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Think plink: Target shooting meets video games in new digital diversion

Two brothers from Georgia are bridging the gap between live target shooting and video games.

Capel and Pete English of Atlanta debuted their new game, Plinker, at the Shooting, Hunting and Outdoor Trade Show, or SHOT Show, this week at the Sands Expo and Convention Center.

Plinker — from a slang term for casual target shooting, usually of cans — was created for indoor ranges. The English brothers said they created it to introduce more young people to shooting sports, offer a fun way for law enforcement to train and increase profits for range owners.

“We call this ‘gamers with guns,'” Pete English said.

Plinker, he said, offers younger folks a competitive game in which live ammunition meets the so-called Internet of things and is sure to attract millennials who love shooting video games like “Call of Duty.”

Here’s how it works: People go to the shooting range with their pistols (rifles are not recommended for Plinker). Inside the bay, there is a tablet computer on the wall for them to choose the game they want to play. At the end of the aisle are a set of square steel plates attached to a base, which aims a laser-light at the target the players are supposed to shoot. There are different settings for the length of time for each target or the order in which the plates are lit up.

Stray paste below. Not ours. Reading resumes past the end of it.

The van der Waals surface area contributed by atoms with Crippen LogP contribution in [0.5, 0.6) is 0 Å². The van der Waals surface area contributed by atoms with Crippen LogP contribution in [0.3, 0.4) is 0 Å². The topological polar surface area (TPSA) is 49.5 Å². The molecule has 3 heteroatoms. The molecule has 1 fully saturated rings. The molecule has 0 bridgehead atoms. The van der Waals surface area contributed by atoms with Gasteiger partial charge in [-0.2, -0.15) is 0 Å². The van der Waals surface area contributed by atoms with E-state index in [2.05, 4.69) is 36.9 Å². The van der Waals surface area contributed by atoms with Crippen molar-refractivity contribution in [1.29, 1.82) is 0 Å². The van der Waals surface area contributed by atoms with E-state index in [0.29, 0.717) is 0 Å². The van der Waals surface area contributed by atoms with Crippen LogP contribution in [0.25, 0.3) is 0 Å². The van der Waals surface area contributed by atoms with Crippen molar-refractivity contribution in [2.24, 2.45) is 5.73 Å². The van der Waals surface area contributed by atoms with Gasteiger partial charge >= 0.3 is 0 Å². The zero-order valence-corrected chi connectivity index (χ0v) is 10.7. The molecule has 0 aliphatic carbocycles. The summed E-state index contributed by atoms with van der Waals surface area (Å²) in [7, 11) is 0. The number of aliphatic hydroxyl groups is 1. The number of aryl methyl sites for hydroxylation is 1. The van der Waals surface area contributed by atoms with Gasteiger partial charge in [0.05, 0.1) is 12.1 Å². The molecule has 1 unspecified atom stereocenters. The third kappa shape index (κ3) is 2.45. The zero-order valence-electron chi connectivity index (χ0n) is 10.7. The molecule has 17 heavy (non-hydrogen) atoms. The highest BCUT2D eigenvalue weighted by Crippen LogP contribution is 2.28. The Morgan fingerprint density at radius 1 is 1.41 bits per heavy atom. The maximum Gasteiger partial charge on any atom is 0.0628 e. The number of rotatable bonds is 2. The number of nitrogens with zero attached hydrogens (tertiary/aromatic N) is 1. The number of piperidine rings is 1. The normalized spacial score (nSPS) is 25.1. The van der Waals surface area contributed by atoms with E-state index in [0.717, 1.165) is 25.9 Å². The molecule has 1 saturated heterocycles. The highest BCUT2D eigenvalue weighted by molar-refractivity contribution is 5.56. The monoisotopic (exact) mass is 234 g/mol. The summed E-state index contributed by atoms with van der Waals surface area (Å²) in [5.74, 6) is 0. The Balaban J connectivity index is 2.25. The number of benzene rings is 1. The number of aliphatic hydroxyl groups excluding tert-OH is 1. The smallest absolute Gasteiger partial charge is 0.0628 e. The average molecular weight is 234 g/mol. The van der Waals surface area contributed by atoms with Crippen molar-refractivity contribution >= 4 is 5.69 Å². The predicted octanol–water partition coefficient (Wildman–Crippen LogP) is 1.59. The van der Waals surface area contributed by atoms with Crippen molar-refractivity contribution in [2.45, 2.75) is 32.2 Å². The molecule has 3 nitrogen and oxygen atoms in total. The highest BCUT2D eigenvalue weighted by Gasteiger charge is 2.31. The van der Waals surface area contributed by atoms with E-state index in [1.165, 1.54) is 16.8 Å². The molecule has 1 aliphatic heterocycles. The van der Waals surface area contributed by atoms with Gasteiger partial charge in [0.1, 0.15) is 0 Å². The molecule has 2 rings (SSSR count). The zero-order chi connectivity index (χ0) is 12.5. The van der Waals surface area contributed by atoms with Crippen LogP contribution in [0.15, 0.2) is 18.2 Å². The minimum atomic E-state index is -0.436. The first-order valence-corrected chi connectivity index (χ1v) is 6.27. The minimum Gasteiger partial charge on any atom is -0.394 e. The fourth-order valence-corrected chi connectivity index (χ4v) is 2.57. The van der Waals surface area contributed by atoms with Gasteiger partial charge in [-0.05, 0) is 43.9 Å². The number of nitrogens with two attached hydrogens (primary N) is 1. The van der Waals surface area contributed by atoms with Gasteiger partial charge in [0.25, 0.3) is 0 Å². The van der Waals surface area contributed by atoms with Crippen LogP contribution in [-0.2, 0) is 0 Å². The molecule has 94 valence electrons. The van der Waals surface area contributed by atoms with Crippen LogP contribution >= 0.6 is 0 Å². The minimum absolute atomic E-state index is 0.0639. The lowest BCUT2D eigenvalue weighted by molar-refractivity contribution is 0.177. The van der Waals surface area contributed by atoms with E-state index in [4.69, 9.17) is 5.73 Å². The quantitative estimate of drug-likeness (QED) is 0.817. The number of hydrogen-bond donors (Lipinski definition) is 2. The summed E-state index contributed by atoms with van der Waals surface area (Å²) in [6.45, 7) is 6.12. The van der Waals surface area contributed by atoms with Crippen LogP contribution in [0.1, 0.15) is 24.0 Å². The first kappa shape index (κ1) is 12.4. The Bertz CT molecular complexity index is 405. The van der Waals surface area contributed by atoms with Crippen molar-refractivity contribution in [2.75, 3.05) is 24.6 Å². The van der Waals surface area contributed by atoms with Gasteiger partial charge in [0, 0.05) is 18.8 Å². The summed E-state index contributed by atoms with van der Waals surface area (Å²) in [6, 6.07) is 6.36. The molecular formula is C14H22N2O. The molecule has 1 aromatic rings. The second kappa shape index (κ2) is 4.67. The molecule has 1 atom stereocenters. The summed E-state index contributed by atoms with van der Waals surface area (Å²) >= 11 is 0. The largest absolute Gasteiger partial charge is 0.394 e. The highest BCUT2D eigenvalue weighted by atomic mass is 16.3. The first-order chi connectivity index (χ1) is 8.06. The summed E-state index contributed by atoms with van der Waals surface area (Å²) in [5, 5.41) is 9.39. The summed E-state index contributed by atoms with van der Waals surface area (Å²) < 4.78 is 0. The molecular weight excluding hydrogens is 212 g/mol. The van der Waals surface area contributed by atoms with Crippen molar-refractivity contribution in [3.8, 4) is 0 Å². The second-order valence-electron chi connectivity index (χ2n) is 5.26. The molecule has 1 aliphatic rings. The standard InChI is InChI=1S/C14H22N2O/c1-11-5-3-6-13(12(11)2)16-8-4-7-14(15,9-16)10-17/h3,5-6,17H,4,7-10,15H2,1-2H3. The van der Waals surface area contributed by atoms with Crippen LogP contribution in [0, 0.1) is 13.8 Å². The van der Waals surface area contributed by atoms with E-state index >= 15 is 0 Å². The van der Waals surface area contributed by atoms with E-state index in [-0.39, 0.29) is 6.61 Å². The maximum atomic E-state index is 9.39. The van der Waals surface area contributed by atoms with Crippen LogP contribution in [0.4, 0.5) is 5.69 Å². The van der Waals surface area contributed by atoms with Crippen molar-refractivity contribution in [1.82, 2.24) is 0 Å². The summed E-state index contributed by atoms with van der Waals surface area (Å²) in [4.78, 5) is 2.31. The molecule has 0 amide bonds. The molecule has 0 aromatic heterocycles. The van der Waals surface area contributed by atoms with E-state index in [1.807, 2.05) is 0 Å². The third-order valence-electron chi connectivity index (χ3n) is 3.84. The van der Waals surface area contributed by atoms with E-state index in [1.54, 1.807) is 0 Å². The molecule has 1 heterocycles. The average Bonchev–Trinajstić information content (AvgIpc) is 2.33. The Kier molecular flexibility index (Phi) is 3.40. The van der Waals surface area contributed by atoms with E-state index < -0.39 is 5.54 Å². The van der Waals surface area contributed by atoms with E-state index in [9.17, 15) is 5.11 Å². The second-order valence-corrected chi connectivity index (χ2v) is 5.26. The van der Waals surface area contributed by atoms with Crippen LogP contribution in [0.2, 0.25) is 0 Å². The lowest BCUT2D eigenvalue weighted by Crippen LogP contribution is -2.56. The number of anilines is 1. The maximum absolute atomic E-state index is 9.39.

And then there is the requisite social media tie-in — players will be able to register online and use a smartphone app to track their scores, compare them with friends’ scores and post the results to social networks, which can also mean free advertising for the range.

But the game can also be useful for training, the English brothers say. They said most police aren’t true marksmen and practice only enough to pass a shooting exam a few times a year. But shooting paper targets gets boring after a while.

Plinker is not only fun, but it teaches split-second decision making, an important skill for police officers, they said.

But it’s not just police who can benefit from more training. Most gun owners go to the range two or three times a year, but Plinker could entice them in more often. That means profits for gun ranges, which charge for ammunition.

“If shooting is fun, customers come back. They come back more often and bring their friends,” Pete English said.

A Plinker system, which includes the AR500 steel plates (the same steel that tanks are made with) and everything else, comes at a one-time price of $12,000. A yearly maintenance contract runs about $1,800. The English brothers said the range owners they consulted with would see a return on the investment in the first year.

Plinker scored three deals during SHOT Show with about 25 more interested. Time will tell whether it will come to Las Vegas, where gun ranges are a frequent destination for international travelers.

The SHOT Show is the Sands Expo’s largest show — there are more than 13 acres of floor space, on multiple levels, with 12.5 miles of booths and more than 1,600 exhibitors. More than 60,000 people are in town for the show, which runs through Friday. It’s closed to the public.

The Review-Journal is owned by the Adelson family, majority owners of Sands Expo and Convention Center operator Las Vegas Sands Corp.

Contact Wesley Juhl at wjuhl@reviewjournal.com and 702-383-0391. Find him on Twitter: @WesJuhl

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